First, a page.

Canlis Restaurant Review, Seattle
Posted by Foodnut.com
Why did we dine here? – Canlis was established in 1950 and still draws a crowd for its fine food, service, and location. This restaurant even requires a suit or a sport coat. We decided we should try this Seattle institution and see what all the hubbubb was about. Jason Franey from Eleven Madison Park in New York City became chef in 2008 and elevated the food to a new level.
Insider Tip – Make reservation well in advance. Bring a Suit.
Cuisine – American
Location – Seattle – Lower Queen Anne District
Opened – 1950
A view of Lake Union
Service – Canlis had stellar service. Friendly, knowledgeable, anticipating needs without hoovering. They make you feel like Bill Gates.
Verdict – Canlis exceeded our expectations. The restaurant is beautiful, as is the view. The service was top notch and the food, right up there also. If you are foodie or celebrating in Seattle, you need to dine here – PERIOD. They have been around for over 60 years, and still have the right stuff. It felt more special than Gary Danko in San Francisco.
They have a stellar piano player, who can not only play all the classics, but belt out the latest pop hits. $6 valet charge. It is hard to park on the street.
Canlis Signature Dishes – Canlis Prawns, Duck, Hamachi, Lamb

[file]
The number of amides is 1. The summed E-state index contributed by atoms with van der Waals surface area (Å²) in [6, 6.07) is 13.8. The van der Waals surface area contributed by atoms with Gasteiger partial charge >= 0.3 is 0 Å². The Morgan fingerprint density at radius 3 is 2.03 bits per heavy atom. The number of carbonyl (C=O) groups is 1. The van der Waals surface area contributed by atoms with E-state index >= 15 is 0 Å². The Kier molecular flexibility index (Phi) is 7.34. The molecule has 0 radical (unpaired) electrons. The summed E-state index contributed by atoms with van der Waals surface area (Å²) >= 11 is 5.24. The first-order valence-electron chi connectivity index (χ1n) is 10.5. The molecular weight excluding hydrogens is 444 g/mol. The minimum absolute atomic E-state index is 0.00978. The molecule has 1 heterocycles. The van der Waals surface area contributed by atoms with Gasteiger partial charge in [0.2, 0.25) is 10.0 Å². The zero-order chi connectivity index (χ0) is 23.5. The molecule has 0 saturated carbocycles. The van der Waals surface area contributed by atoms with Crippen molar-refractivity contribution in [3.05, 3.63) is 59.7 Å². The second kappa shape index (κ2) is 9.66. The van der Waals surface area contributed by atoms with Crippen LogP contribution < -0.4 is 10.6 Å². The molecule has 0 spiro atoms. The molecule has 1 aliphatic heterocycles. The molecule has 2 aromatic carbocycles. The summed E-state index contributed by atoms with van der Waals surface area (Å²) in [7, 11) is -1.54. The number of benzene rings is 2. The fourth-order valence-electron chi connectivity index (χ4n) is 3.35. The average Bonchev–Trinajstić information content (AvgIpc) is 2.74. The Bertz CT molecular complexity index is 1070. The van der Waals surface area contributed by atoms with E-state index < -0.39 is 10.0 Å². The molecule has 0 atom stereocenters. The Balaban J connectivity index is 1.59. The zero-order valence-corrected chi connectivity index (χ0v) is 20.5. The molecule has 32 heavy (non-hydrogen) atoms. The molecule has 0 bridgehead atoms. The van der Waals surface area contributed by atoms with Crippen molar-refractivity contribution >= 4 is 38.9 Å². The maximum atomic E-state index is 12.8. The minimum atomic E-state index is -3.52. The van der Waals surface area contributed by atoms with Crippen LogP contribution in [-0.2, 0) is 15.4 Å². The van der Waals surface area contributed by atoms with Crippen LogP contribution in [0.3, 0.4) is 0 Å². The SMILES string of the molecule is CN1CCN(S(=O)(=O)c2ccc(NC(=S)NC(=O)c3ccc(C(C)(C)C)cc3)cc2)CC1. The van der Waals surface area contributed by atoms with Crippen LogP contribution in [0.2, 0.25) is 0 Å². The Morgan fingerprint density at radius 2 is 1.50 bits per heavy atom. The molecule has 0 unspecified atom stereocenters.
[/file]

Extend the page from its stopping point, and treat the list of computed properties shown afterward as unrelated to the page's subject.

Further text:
Canlis’s Menu is not the largest around, but features a tasting menu along with a reasonable set of à la carte options.
82 page wine list.
Canlis Food Picks:
2 Warm home made breads – Olive and a Milk and Honey roll. Butter. Salt.
Amuse Parsnip pear Soup
Mojito ($16) was strong, balanced, and very well done.
French foam ($18) was a classic cocktail (circa 1900) made with Plymouth Gin, Briottet Cassis, Drappier Champagne, and
lemon sherbet. Potent, slightly sweet, top-notch.
Peter canlis prawns – Sautéed in dry vermouth, garlic, red chilies, and lime / ($18) is their classic dish that has been on the menu forever. The prawns for almost cooked al dente style, with lots of sauce, surprisingly good dish. Could have use a double size portion.
Hamachi – Sashimi, Braeburn apple, kuri squash, and yuzu* / ($18) was fantastic. All 4 bites of this super fresh sashimi worked well.
Foie gras – A smoked torchon served with beets, chamomile, and chocolate / ($28) was a must order, given that this is illegal in California. Lots of smoky smooth flavor along with some nice texture blending with the add ins. Nice cracker crust.
Potato and leek soup – Black truffle oil, garlic, and chives / ($14) was okay, a bit on the creamy side, subtle flavors, slightly salty.
Muscovy Duck for Two ($96) 14 day dry aged duck breast, roasted whole and accompanied by orange marmalade, parsnip purée and Pearl onion was extremely expensive, but they must get for duck fans. The chef knows how to cook this dish perfectly. The last time we had duck this good was in Paris. Guy Savoy in Las Vegas also serves a mean duck. They bring you out a small portion of the duck, so we asked them to send more pieces our way.
Truffle fries – With fine herbs and fleur de sel / ($8) were good, with truffle essence, and not too much salt.
Twice baked potato- A sixty year Canlis tradition /($8) was a rich potato cover with cheese and other artery clogging items.
Complementary Apple pie macaroons and chocolate truffles rounded out the evening.
OK: (Order if you like this dish)
Pans: (We would not reorder these dishes)
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